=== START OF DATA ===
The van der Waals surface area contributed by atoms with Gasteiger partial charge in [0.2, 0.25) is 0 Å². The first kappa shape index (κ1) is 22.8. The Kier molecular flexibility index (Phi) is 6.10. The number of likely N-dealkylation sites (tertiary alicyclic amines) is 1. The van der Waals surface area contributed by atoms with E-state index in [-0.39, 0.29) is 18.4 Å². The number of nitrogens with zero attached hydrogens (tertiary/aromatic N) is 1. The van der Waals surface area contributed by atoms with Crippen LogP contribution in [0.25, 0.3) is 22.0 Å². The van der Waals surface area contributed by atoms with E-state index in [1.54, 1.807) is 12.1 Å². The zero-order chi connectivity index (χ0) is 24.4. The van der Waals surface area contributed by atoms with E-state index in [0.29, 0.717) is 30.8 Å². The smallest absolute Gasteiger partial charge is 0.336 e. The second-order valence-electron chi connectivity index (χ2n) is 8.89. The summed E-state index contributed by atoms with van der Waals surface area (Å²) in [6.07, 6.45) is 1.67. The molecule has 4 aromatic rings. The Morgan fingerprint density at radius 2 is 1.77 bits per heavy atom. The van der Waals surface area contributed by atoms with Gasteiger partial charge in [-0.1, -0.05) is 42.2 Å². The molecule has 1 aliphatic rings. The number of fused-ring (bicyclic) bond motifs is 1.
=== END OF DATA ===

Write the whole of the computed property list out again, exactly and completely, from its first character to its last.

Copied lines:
The van der Waals surface area contributed by atoms with Gasteiger partial charge in [0.2, 0.25) is 0 Å². The first kappa shape index (κ1) is 22.8. The Kier molecular flexibility index (Phi) is 6.10. The number of likely N-dealkylation sites (tertiary alicyclic amines) is 1. The van der Waals surface area contributed by atoms with E-state index in [-0.39, 0.29) is 18.4 Å². The number of nitrogens with zero attached hydrogens (tertiary/aromatic N) is 1. The van der Waals surface area contributed by atoms with Crippen LogP contribution in [0.25, 0.3) is 22.0 Å². The van der Waals surface area contributed by atoms with E-state index in [1.54, 1.807) is 12.1 Å². The zero-order chi connectivity index (χ0) is 24.4. The van der Waals surface area contributed by atoms with E-state index in [0.29, 0.717) is 30.8 Å². The smallest absolute Gasteiger partial charge is 0.336 e. The second-order valence-electron chi connectivity index (χ2n) is 8.89. The summed E-state index contributed by atoms with van der Waals surface area (Å²) in [6.07, 6.45) is 1.67. The molecule has 4 aromatic rings. The Morgan fingerprint density at radius 2 is 1.77 bits per heavy atom. The van der Waals surface area contributed by atoms with Gasteiger partial charge in [-0.1, -0.05) is 42.2 Å². The molecule has 1 aliphatic rings. The number of fused-ring (bicyclic) bond motifs is 1.